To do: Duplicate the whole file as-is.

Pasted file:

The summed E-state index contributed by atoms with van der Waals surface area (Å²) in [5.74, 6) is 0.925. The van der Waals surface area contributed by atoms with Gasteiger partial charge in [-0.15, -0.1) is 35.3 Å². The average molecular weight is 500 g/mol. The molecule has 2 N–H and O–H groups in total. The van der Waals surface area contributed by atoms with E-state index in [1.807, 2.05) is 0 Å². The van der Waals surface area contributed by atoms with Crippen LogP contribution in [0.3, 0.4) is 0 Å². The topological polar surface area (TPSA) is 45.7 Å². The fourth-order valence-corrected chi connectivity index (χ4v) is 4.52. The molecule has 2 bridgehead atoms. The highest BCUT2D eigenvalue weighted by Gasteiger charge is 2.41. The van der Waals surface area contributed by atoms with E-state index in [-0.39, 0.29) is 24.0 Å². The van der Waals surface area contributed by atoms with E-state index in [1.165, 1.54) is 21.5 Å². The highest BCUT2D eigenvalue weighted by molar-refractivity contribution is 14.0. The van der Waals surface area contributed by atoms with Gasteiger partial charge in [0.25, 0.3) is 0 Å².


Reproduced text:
The summed E-state index contributed by atoms with van der Waals surface area (Å²) in [5.74, 6) is 0.925. The van der Waals surface area contributed by atoms with Gasteiger partial charge in [-0.15, -0.1) is 35.3 Å². The average molecular weight is 500 g/mol. The molecule has 2 N–H and O–H groups in total. The van der Waals surface area contributed by atoms with E-state index in [1.807, 2.05) is 0 Å². The van der Waals surface area contributed by atoms with Crippen LogP contribution in [0.3, 0.4) is 0 Å². The topological polar surface area (TPSA) is 45.7 Å². The fourth-order valence-corrected chi connectivity index (χ4v) is 4.52. The molecule has 2 bridgehead atoms. The highest BCUT2D eigenvalue weighted by Gasteiger charge is 2.41. The van der Waals surface area contributed by atoms with E-state index in [-0.39, 0.29) is 24.0 Å². The van der Waals surface area contributed by atoms with E-state index in [1.165, 1.54) is 21.5 Å². The highest BCUT2D eigenvalue weighted by molar-refractivity contribution is 14.0. The van der Waals surface area contributed by atoms with Gasteiger partial charge in [0.25, 0.3) is 0 Å².